York Daily Record from York, Pennsylvania on August 28, 1987 · 23
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York Daily Record from York, Pennsylvania · 23

York, Pennsylvania
Issue Date:
Friday, August 28, 1987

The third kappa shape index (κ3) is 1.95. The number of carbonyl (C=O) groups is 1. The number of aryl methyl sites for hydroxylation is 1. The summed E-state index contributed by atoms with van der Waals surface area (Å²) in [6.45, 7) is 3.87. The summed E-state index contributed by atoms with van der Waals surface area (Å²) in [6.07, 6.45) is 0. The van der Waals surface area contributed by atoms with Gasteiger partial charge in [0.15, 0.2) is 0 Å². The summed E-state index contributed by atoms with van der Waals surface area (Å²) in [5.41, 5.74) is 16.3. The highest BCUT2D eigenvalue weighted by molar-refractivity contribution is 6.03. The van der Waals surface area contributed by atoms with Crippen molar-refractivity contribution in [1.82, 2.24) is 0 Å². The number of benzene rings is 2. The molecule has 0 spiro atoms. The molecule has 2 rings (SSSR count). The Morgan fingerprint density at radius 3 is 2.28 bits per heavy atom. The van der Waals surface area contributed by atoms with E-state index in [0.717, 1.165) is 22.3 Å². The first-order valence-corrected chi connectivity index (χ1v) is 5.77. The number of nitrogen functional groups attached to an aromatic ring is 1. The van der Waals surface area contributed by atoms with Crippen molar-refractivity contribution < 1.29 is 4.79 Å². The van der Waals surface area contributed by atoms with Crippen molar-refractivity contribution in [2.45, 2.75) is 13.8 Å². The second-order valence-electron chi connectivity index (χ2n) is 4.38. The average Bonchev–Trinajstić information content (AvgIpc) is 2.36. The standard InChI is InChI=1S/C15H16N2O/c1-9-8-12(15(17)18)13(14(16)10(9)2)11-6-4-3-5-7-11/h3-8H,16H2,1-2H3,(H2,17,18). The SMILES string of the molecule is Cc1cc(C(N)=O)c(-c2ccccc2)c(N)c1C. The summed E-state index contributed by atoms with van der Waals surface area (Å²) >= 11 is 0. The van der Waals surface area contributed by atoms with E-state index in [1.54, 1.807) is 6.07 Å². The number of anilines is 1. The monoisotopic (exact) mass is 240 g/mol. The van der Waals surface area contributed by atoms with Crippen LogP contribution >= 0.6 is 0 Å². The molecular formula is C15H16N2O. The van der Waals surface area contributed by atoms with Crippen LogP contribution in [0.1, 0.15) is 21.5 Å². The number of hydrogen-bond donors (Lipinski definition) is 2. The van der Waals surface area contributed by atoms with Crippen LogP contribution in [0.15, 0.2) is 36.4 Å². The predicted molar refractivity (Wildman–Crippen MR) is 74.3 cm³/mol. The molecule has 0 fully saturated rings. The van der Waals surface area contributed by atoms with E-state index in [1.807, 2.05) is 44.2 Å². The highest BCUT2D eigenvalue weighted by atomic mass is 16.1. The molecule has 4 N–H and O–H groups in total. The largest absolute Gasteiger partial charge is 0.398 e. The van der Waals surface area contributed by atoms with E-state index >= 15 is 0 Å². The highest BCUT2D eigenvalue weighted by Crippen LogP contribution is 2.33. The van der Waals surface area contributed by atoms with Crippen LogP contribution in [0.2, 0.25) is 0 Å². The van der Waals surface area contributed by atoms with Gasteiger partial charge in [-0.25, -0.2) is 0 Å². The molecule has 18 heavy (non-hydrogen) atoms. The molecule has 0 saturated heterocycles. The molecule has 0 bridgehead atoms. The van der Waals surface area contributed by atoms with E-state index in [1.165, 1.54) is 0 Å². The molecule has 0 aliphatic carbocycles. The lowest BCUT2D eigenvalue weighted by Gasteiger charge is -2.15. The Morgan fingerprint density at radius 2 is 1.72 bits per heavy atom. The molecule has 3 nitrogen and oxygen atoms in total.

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Section August 28, 1987 Classified Advertising York Daily Record Tfcs79 Faros, DHiF International consulting firm has York address Compiled from Daily Record staff and wire reports . mmmarkb&repor f UTWt UTWTf MTWTf UTWIP MIWT MTWT it 1S U a The stock market retreated for the second straight session Thursday in selling ascribed to concern over a weak dollar and rising interest rates. Story on 2C. At a glance Dow Jones'.... 2,675.06 (-26.79) Volume (millions) 163.61 NYSE Index..:... 185.26 (-1.68) S&PS 400 387.28 (-3.63) AMEX Index 361.02 (-1.96) NASDAQ Index . 454.80 (-.46) COMEX Gold 455.40 (-1.90) Prime Rate 8.25 1 -Year T-Bills 6.61 30-year Mortgage 9.510.25 Consumer Price Index 338.7 Drovers declares dividend The board of directors of Drovers Bancshares Corp., parent company of The Drovers Mechanics Bank, has declared a quarterly dividend of 20 cents per share payable Sept. 30 to shareholders of record Sept. 4. Sunday News parent buys ER Lancaster Newspapers Inc., publisher of three Lancaster papers and one in York, has bought the Ephrata Review, company officials announced Thursday. John M. Buckwalter, president of Lancaster Newspapers, said he signed the sales agreement Wednesday evening with David S. Nagle, president and owner of the 11,400-circulation weekly newspaper. v The 109-year-old newspaper had Been suffering a cash shortage since embarking on an ambitious plan to .Spend as much as $1 million to expand into a vacant 40,000-square-foot building. The agreement provides for payment of back taxes, construction costs and other bills, Buckwalter said. There was a big burden taken off their shoulders, Managing Editor Stanford D. Hyman said shortly after Buckwalter announced the sale. Lancaster Newspapers publishes the daily Lancaster New Era, Intelligencer Journal, Lancaster Sunday News and 'the York Sunday News. The Review will operate as a separate company, according to Lancaster Newspapers. Mystery illness at Martin ORLANDO, Fla. Defense contractor Martin Marietta had another outbreak of mystery illnesses Thursday with as many as a dozen workers seeking treatment for dizziness, chest pains and breathing difficulties. It was the second such incident in two days and the third in a little over a month involving workers assembling electrical wire harnesses in a large factory building at the plant southwest of downtown Orlando. BUSINESS FACTS rampmraiinnssiB 1 : In percent change; seasonally adjusted annual rates 3E 1.25 1.00 -75 .50 - ill .25 JASONDJ FMAM J J W1 .nrAJLn Tl . Chicago Tribune Chart Source: U.S. Department ot Commerce ; By JEAN D1MEO" Daily Record staff writer A newly-formed consulting firm, headed by former state Secretary of Commerce James O. Pickard, is cultivating business opportunities for U.S. and foreign firms from a little-known international hubub: Emigsvillc. Weve already signed (clients) in Japan and Korea, Pickard said of his six-month-old firm, Globus Group Ltd. - The company, which employs seven people locally, already has a full plate of work lined up, he said. Globus Group acts as a consulting firm for foreign enterprises hoping to work here, and for American firms interested in penetrating foreign markets. The group is conducting marketing research and site searches for clients both in the United States and abroad, and is examining joint-venture opportunities, Pickard said. The work is being coordinated Lv National SCORE chief visiting By JEAN DIMEO Daily Record staff writer As the newly appointed executive director of SCORE, John E. Daniels is starting to make the rounds, visiting the local chapters that make up the 12,000-member Service Corps of Retired Executives. Yorks is the first chapter Daniels intends to visit. Not, however, because it has the most members, or because it is more active than other chapters. Its a convenient two-hour drive, said Gus Berle, spokesman for the Washington D.C.-based group. Berle, who has been to York, added another argument for. making the trip. I told him the food at the Elderly are wealthier WASHINGTON (AP) The relative wealth of Americas elderly has increased steadily over the past 20 years, to the point where their average income is more than 80 percent that of the under-65 population, according to a Social Security Administration study. The survey, published recently in the Social Security Bulletin, stated that much of the gains for the elderly stemmed from increases in Social Security benefits and higher interest rates that enable retired people to realize more income from investments. All of the figures in the Social Security study were adjusted for differences in family size. The survey concluded that the average income of people in elderly family units was about 84 percent of those in the under-65 population in 1984, compared with 69 percent in 1967. Using median income figures, in which half have higher income and half lower, the study reported the median adjusted income for aged family units was 73 percent of the under-65 population in 1984, compared with 53 percent in 1967. Kirk Douglas suing Sperry By JOHN M. DOYLE Associated Press writer NEW YORK Actor Kirk Douglas filed a $17.8 million breach of contract suit against Unisys Corp. Thursday for firing him as Sperry Corp. spokesman after the company was purchaced by Burroughs Corp. Douglas served as Sperrys corporate spokesman, making public appearances and television commercials, from October 1985 until it was acquired by Burroughs on Sept. 16, 1986. . Sperry ended the agreement a month after the acquisition in an October letter to Douglass production company, The Bryna Company. The letter noted that Sperry and Burroughs would merge operations under a new company name and corporate identity. , . . According to the letter, submitted "With Douglass court papers. Burroughs would not agree to assume his contract as Sperry spokesman. Unisys, a $9 billion information systems company based in Detroit and Blue Bell, Pa., was created in November 1986. Douglas claimed Sperry had agreed to hire him as spokesman for a minimum of two years, beginning Oct. 14, 1985, for $2.5 million. The unilateral and unjustified termination of the contract, according to the lawsuit has virtually eliminated through a network of about 40 representatives here, in the Far East and in Europe, he said. Globus is operating out of the offices of York Saw & Machine Co. Inc., another Pickard-owned firm, in the York County Industrial Park. Globus also has an office in Japan and affiliate offices in Korea and Taiwan. As Secretary of Commerce under former Gov. Dick Thornburgh, Pickard directed the states international affairs, including its foreign offices in Tokyo, Frankfurt, London and Mexico City. Pickard, a Lancaster resident, said he chose southcentral Pennsylvania to establish his company because the area gives foreigners a favorable impression of the United States. They are somewhat turned off by the quality of. life presented in bigger cities, he said. But people feel comfortable here. Please see QLOBUS on 3C Yorktowne (Hotel) is excellent," said Berle, who has eaten there. Daniels, a former U.S. Department of Engery official, will attend a monthly SCORE meeting Sept. 2 at the CYBER Center, York Countys small business incubator and SCORES headquarters locally. He also will be observing two counseling sessions with clients in York that day. Daniels will then visit the Harrisburg SCORE chapter Sept. 3. SCORE is funded by the U.S. Small Business Administration. Its members counsel persons interested in starting companies and give advice and guidance to business owners free of charge. The York SCORE chapter is also supported by the York Area Chamber 'ot 1 h e V -. s O -ivy- Oil rig work Bob Boyles of J&M Oilfield Supplies in Houston, Texas, mikes the inside of a blow-out preventer. Despite recent hard times for southern oil industries, Boyles says his business is holding steady. Jt - J . ''W'Sf ' ' V, ' Kirk Douglas any possibility that Douglas could enter into a similarly prestigious and rewarding contract with any other major U.S. corporation. Douglas, star of more than 70 films, including Tough Guys, Spartacus and The Champion, claimed he was told his contract would not be terminated if the Sperry product line or corporate identity survived an acquisition. ... James O. Pickard of Commerce. It is made up of 37 retired businessmen who have more than 1,000 years of experience among them, said Chairman Franklin W. Zarfoss. During the past 10 months, the chapter has talked with 273 people and held nine workshops averaging 23 participants, Zarfoss said. Daniels, who was installed as SCORES executive director July 1, was not a SCORE member, but was selected for the job because of his knowledge of computer-based management information systems, said Willoughy S. Dade, a SCORE regional representative in Harrisburg. The nationwide group is investigating management information systems, he said. " C-. YH -i. ti.iuj Associated Press photo Peoria execs bullish on Cat By BILLVOGRIN Associated Press writer PEORIA, 111. Although theyre happy Caterpillar Inc. stock is soaring in value, company officials refuse to embrace the forecasts of some industry analysts projecting a return to the days of huge profits. George A. Schaefer, chief executive officer, and Pete Donis, president of Caterpillar, told reporters Wednesday they expect a slow, steady growth for their company and said things look quite good at the moment of the worlds largest manufacturer of earth-moving equipment. At the momentr things are going very well, Schaefer said, referring to the recent performance of Caterpillar stock, which stands at $65.50. It says investors around the world are quite pleased with whats been going on here and are bullish on Caterpillars future. Ive always been bullish on Cat. Please see CAT on 3C John Cunniff is an Associated Press columnist. First-time home buyers still face a rough road ome evidence is developing that suggests todays more variable and flexible mort- fages are allowing younger amilies to break into the housing market. The evidence isnt conclusive, and it is marred by a big asterisk. But it does offer hope that young families might be able to cope with purchase prices that have soared in the past few years. More than 40 percent of homebuyers during June and July were between the ages of 25 and J4 years, according to a study by the National issociation of Realtors. Another 35 percent fell into the age 35-44 category. The asterisk is that more than 70 percent of these buyers at least those who used conventional mortgages were repeaters, meaning they had accumulated equity in one house and then used it to move to a higher price category. Nevertheless, the same statistics show that . many thousands of first-time buyers managed to crack their way into the market in spite of high prices and big down payments. The survey didnt show where those down payments came from. Because housing prices have risen so sharply and for so long, the most difficult challenge facing first-time buyers is to get a toehold: Once they are owners, rising prices often enable them to build equity for larger homes. Getting that initial grip, however, has become one of the biggest challenges that young -families can face. Many couples work two jobs and forgo vacations and other luxuries in order to accumulate down payments. Still, many of them are discouraged to learn that while they scrimp to save a few thousand dollars a year, a small percentage increase in housing prices can offset their efforts, leaving them no nearer their goal. For many couples, for example, a $5,000 savings account accumulated in one year requires a once-in-a-lifetime effort. But a 5 percent rise in the price of an $80,000 house can almost totally negate that effort. Having had years in which to pay off their mortgages, and benefiting from tremendous increases in their equity because of rising market prices, many parents are in a position to make loans to their children. Uncle Sam helps, too, by allowing interest on such home equity loans to be deducted from taxable income of the parents, some of whom are at their peak earning power and in need of tax deductions. Still, the survey shows that many first-time buyers resort to FHA or VA loans. About 59 percent of buyers using FHA fixed-rate mortgages and 55 percent of VA borrowers were first-timers. The survey shows also that it still takes above-average income to finance a house. The average income of borrowers on fixed-rate, 30-year conventional loans was $53,700. VA-guaranteed borrowers averaged $44,600 of income. Buyers using conventional, fixed-rate 30-year financing borrowed an average of $138,800, with down payments of $39,500. Mortgages insured by the Federal Housing Administration averaged $70,000, with down payments of $5,300. And mortgages insured by the Veterans Administration averaged $83,300, with down payments of $6,800. While the numbers do suggest that more younger families may be cracking the housing market, they also indicate that first-time buying remains one of lifes biggest financial challenges. John Cunniff, Associated Press business analyst, is an award-winning specialist in business news writing who produces the AP column, Business Mirror." Cunniff, who has been covering business since 1961, is a graduate of Boston University and Columbia University. BRIEFCASE by John Louthan Of course its all right to call me 'Chuck if you feel you don't want the job.'